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Social Science
Economics
Econometrics
Heteroskedasticity
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Terms in this set (17)
Pure Heteroskedasticity cause
Is caused by the error term of the correctly specified equation
Impure heteroskedasticity cause
Is caused by a specification error such as an omitted variable
Heteroskedasticity
The violation of classical assumption V- the observations of the error term are drawn from a distribution that has a constant variance, OLS when applied to heteroskedastic models is no longer the minimum variance estimator
Homoskedasticity
The assumption of constant variances for different observations of the error term
Heteroskedasticity often occurs
In data sets that have a wide disparity between the largest and smallest observed value of the dependent variable
Consequences of heteroskedasticity
Pure heteroskedasticity does not cause bias in the coefficient estimates; heteroskedasticity typically causes OLS to no longer be the minimum variance estimator; heteroskedasticity causes the OLS estimates of the SE(B)s to be biased, leading to unreliable hypothesis testing and confidence testing
Questions to ask before testing for heteroskedasticity
Are there obvious specification errors? Are there early warning signs of heteroskedasticity? Does a graph of the residuals show any evidence of heteroskedasticity
Breusch-Pagan test
A method of testing hetero skedasticity in the error term by investigating whether the squared residuals can be explained by possible proportionality factors
How to Breusch-Pagan test works
Obtain the residuals from the estimates regression equation; use the squared residuals as the dependent variable in an auxiliary equation; test the overall significance of the auxiliary equation with a chi-square test
Strengths of Breusch-Pagan test
It's easy to use and it's powerful if heteroskedasticity is related to one or more linear proportionality factors
Weaknesses of Breusch-Pagan test
If it fails to find heteroskedasticity, it only means there is no evidence of heteroskedasticity related to the Zs you've chosen
White test for heteroskedasticity
Investigates the possibility of heteroskedasticity in an equation by seeing if the squared residuals can be explained by the equation's independent variables, their squares, and their cross-products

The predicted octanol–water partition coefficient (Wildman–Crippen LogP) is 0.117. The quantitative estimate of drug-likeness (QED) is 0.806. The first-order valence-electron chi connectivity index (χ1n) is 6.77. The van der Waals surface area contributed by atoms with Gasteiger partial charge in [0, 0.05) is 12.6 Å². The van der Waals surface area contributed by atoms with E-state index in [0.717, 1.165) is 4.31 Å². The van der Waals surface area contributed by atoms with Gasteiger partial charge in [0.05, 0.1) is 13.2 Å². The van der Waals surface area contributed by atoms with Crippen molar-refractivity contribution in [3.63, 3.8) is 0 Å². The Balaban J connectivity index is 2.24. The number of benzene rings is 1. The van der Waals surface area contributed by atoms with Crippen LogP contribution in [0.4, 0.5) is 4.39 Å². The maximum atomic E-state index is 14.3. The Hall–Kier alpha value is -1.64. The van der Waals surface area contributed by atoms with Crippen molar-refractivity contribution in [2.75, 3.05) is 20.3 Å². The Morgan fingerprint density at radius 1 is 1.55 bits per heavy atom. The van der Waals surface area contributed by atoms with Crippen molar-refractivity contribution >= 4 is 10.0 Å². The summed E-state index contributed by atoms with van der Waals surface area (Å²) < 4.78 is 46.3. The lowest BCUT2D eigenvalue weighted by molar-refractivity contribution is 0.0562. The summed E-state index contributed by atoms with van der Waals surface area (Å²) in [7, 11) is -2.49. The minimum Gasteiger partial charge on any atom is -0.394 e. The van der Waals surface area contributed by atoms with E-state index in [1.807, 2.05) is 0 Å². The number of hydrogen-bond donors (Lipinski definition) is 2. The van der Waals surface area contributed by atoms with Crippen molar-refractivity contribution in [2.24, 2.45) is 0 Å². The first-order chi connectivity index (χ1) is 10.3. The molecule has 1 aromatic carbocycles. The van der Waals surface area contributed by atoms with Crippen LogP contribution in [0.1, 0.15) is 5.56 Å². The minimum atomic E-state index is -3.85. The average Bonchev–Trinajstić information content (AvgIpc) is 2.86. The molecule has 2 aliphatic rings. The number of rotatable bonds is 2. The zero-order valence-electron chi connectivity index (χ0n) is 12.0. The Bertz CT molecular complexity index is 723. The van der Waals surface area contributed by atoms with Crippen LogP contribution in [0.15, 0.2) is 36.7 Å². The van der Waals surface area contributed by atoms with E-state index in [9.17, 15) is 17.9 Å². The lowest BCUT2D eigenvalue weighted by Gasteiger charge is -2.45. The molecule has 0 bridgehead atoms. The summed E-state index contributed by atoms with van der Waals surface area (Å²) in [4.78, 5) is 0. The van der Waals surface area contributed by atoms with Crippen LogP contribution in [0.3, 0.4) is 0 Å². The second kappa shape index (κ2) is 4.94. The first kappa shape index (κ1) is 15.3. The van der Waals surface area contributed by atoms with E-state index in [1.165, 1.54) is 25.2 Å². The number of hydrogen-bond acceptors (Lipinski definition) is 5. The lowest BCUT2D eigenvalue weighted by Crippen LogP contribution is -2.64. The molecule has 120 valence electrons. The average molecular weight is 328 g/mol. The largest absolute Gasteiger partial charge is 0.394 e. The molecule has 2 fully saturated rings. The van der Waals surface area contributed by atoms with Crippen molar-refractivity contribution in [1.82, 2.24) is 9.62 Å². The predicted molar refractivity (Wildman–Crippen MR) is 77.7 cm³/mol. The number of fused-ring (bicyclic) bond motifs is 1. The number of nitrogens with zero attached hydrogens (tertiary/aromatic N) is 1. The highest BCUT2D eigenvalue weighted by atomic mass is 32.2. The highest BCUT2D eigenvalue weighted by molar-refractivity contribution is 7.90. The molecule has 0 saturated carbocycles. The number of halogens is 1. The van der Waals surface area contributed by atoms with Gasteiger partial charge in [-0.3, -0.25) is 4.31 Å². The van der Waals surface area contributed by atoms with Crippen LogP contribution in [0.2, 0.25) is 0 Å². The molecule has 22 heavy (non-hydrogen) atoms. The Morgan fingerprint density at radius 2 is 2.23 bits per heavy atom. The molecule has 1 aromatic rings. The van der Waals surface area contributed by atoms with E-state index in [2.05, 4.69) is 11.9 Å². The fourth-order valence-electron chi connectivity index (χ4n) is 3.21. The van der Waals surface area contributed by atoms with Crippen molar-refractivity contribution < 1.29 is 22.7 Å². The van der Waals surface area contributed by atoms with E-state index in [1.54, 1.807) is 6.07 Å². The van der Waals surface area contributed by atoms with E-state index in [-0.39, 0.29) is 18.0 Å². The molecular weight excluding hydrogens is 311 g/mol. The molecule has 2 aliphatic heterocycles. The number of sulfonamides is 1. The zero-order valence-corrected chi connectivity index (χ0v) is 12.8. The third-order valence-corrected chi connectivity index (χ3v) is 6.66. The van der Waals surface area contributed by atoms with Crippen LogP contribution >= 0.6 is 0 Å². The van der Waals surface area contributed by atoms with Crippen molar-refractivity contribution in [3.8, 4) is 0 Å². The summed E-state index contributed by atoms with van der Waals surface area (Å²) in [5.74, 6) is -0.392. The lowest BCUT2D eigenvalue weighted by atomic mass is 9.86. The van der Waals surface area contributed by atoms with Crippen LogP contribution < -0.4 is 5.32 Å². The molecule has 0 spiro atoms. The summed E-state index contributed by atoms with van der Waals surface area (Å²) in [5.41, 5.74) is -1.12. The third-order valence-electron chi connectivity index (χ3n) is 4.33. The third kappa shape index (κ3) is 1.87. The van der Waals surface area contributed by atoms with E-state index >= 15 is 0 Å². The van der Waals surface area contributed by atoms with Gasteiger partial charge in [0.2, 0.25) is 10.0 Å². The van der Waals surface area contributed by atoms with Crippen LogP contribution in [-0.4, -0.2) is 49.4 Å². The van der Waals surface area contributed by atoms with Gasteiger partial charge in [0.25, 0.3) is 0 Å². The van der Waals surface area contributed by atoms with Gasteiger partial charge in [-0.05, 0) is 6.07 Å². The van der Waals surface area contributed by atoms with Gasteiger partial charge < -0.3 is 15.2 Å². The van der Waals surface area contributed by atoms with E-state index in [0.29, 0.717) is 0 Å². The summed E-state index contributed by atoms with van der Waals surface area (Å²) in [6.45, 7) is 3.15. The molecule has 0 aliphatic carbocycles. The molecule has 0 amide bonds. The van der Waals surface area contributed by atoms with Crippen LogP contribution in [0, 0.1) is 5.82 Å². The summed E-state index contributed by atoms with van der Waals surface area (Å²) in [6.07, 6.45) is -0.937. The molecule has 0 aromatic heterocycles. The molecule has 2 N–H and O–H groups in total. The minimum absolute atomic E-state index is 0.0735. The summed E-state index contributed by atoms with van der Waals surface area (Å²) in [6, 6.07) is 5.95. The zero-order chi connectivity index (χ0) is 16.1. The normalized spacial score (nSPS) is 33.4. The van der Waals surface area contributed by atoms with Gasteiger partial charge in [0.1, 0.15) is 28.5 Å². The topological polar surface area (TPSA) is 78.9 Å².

To run the White test
Obtain the residuals of the estimated regression equation; estimate an auxiliary equation, using the squared residuals as the dependent variable, with each X from the original equation, the square of each X, and the product of each X times every other X as the explanatory variables; test the overall significance of the auxiliary equation with a chi-square test
Strengths of White test
Including all the variables from the original model allows the White test to check to see if any or all of them are Z proportionality factors. Including all squared terms and cross products allows us to test for more exotic and complex types of heteroskedasticity
Weaknesses of White test
The White test contains more right hand side variables than the original regression. If the number of right hand variables in the auxiliary regression exceeds the number of observations, you can't run the White test because you would have negative degrees of freedom in the auxiliary equation.
Heteroskedasticity-corrected standard errors
SE(B)s that have been calculated specifically to avoid the consequences of heteroskedasticity. The HC procedure yields an estimator of the standard error that, while they are biased, are generally more accurate than uncorrected standard errors for large samples in the face of heteroskedasticity. Thus the HC SE(B)s can be used in t-tests that and other hypothesis tests in most samples without the errors of interference potentially caused by heteroskedasticity
Redefining the variables
Another approach to ridding an equation of heteroskedasticity is to go back to the basic underlying theory of the equation and redefine the variables in a way that avoids heteroskedasticity
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